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Unfinished History

Content derived from Wikipedia

Project One was an intentional, community of place, sometimes described as a technological commune, in San Francisco, California, U.S. Located in an abandoned candy factory warehouse, the community lasted from 1971 to 1980 and was the first "warehouse community" in San Francisco. Project One was an important part of the counterculture of the 1960s and 1970s and housed dozens of artisans, sculptors, filmmakers, and technology organizations. The community had no formal organizational structure and was governed by a voluntary weekly meeting of members who made decisions based on a consensus of those present.

Project One was initiated by architect Ralph Scott, a former student of Buckminster Fuller, and it rapidly became an interdisciplinary learning environment. Central to the concept was Symbas Alternative High School and a number of anchoring organizations which, in addition to their individual missions, served as work-study environments for the students. One of these, Resource One, conceived as a people's computer center with a donated XDS-940 mainframe computer, became the first public computerized bulletin board system (bbs) and home to Community Memory Project established in 1973 and created by Efrem Lipkin, Mark Szpakowski, and Lee Felsenstein, who played a central role in the development of the personal computer.

<iframe width="560" height="315" src="" frameborder="0" allowfullscreen></iframe>

An hour-long documentary on Project One, a unique living/working community in a converted five-story warehouse in the South of Market district of San Francisco. This video documents the activities of Optic Nerve and other artists working within the collective space, sharing resources, new technologies, etc. This documentary was shot and edited in 1971-72.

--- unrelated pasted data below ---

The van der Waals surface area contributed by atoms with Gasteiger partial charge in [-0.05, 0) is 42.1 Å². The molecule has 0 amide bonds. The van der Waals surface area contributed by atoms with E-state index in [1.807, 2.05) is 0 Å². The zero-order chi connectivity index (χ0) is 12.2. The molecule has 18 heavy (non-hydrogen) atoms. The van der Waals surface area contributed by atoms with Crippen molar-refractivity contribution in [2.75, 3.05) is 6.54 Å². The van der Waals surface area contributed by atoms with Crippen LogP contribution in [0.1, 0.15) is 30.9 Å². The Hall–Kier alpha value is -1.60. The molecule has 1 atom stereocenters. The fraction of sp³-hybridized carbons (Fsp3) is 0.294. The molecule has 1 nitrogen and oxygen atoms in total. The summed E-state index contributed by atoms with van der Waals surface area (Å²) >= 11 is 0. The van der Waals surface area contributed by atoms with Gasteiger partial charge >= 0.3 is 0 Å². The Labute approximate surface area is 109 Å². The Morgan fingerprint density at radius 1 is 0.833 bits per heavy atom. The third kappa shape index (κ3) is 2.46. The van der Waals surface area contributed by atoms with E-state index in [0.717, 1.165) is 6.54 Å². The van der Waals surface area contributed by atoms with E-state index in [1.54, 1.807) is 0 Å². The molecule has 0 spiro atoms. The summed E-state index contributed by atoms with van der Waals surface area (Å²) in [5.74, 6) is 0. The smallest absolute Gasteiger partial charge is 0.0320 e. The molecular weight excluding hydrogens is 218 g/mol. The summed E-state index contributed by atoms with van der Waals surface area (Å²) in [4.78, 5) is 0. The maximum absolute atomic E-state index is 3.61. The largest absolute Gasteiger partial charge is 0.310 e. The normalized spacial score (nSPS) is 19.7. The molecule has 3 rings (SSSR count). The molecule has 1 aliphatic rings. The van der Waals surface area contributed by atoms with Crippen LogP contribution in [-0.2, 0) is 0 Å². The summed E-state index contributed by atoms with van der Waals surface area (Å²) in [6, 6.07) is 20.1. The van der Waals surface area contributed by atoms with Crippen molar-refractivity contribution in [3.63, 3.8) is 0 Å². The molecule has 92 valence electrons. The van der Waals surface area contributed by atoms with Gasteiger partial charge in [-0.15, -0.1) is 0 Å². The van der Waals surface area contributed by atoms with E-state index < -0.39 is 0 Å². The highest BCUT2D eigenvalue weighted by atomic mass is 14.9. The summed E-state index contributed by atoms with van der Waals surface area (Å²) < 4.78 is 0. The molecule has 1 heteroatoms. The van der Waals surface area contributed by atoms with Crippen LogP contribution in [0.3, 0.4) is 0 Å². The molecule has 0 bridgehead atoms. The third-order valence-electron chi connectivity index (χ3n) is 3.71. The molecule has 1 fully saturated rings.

Copyright © 1971. Rights are owned by Optic Nerve. Copyright Holder has given Institution permission to provide access to the digitized work online. Transmission or reproduction of materials protected by copyright beyond that allowed by fair use requires the written permission of the copyright owner. In addition, the reproduction of some materials may be restricted by terms of gift or purchase agreements, donor restrictions, privacy and publicity rights, licensing and trademarks. Works not in the public domain cannot be commercially exploited without permission of the copyright owner. Responsibility for any use rests exclusively with the user.

Digitized by the California Audiovisual Preservation Project (CAVPP).

When this abandoned warehouse was first leased in 1970 , all previous internal walls and structures had been removed. It was completely empty except for the structural supporting columns that held the four stories up. There was also a penthouse. The building was constructed with steel reinforced concrete and had a total floor space measuring 84,000 square feet. When it was first occupied, the people who lived and worked there designed and built all the walls, hallways, office and living spaces. As not all had previous skills in construction and remodeling there was a lot of on-the-job training, reflecting a strong do-it-yourself ethic which was common in the counterculture. Since there were a wide variety of skills available within the community it was rarely necessary to hire outside contractors.

The groups and collectives that were the key tenants of the project were Airwaves, Apples Daycare, Blossom Family Studios, db Associates, ECOS, Eric Dollard Labs, Imageworks Film Processing, KPOO Community Radio, Optic Nerve, Resource One, Social Services Referral Directory, The San Francisco School of Holography, San Francisco Switchboard, 1971 Oil Spill Communications Collaboration, San Francisco VVAW, and the Symbas Alternative High School.